Traversing over 300 miles, the Delaware River snakes its way through towering mountains covered in luscious foliage on its way from the Catskills to Delaware Bay. Each peak offers an otherworldly view of the river below, but perhaps the most magnificent on the New Jersey side is that of Mt. Tammany. Reaching a height of 1,526 feet, the mountain’s crest provides a panoramic view of the Delaware Water Gap and the neighboring bluffs.
What to Expect
In order to reach the summit, you will have to endure a strenuous trek. Kyle and I elected to take the Red Dot trail all the way up the mountain. We encountered rocky terrain that was relatively steep for the majority of the hike. I am a cross-country and track runner, and even I had to take a few breaks along the way, so do not expect a walk in the park. After getting on the trail, you will not have trouble following it, as it is well-marked. The first view comes at about halfway up the mountain, which took us roughly 30 minutes to reach.
After stopping for this viewpoint, we continued along the trail, which became significantly more difficult to negotiate. Another 30 minutes or so later, we finally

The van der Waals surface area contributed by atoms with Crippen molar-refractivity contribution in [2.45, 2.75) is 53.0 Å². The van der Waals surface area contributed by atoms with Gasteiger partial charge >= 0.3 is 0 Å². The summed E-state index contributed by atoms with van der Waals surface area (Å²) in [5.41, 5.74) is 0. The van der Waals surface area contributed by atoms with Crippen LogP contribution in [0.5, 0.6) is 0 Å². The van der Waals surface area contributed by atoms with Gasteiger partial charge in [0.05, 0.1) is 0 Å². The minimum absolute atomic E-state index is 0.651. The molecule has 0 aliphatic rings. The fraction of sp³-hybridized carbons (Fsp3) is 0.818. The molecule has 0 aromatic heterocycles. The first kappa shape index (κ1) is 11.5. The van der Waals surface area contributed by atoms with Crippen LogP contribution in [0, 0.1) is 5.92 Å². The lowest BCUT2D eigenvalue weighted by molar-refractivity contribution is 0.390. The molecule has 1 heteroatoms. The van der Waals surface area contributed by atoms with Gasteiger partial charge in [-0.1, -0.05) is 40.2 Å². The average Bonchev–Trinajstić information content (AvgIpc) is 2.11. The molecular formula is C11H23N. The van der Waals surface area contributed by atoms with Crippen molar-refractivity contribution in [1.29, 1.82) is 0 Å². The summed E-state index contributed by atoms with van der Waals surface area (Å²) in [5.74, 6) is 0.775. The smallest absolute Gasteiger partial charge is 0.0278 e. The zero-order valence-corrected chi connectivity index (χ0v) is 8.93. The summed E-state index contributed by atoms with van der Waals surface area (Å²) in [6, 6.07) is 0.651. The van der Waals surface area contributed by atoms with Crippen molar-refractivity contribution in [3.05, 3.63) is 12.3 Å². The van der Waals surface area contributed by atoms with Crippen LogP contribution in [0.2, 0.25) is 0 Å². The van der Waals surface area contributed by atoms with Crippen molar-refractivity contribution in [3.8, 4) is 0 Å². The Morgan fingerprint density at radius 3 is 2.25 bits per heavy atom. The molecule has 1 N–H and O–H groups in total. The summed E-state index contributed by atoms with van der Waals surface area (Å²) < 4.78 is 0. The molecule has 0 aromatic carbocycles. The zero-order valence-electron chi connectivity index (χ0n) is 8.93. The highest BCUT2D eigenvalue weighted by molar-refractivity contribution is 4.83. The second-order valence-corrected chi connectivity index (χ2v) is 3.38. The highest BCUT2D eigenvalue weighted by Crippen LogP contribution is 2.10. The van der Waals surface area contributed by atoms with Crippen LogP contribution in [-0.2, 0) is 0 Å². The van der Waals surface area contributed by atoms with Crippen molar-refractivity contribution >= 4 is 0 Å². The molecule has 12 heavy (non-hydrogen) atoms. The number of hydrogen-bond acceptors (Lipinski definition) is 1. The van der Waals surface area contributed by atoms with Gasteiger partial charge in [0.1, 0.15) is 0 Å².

reached the peak, and we were duly rewarded with a sweeping vista that captured miles of the scenic landscape below. If you are adventurous (like myself), you will want to climb down the rocky outcropping that extends about 50 or 60 feet down from the summit. From here, you can sit and take in 180° views of the river and mountains.
On the way down, we opted to take the Blue trail, which was much easier to hike. If you are looking for an easier hike, Kyle and I recommend either taking the Blue trail up and down, or taking the Red Dot trail only to the first viewpoint, which rivals the view from the summit, and then heading back down.
All in all, the hike took me about 2-2 1/2 hours, covering a little over 3 miles. This includes breaks and stopping to take in the view. I passed a good amount of people during my ascent, and there were several more at the peak, but climbing down the outcropping afforded me a bit of privacy to take in the surroundings. The trail is mostly shaded, so even on a hot day the hike is manageable.
There are three locations where you can park. After getting off Route 80 a little bit before the last exit in New Jersey, there will be a lot on the right. If this is full, continue on to the next lot, which is about 500 feet further and also on the right. If both of these lots are full, follow signs for the visitor center, where you can park and walk back up to the main two lots. The Red Dot trail and Blue trail both stem from these parking areas.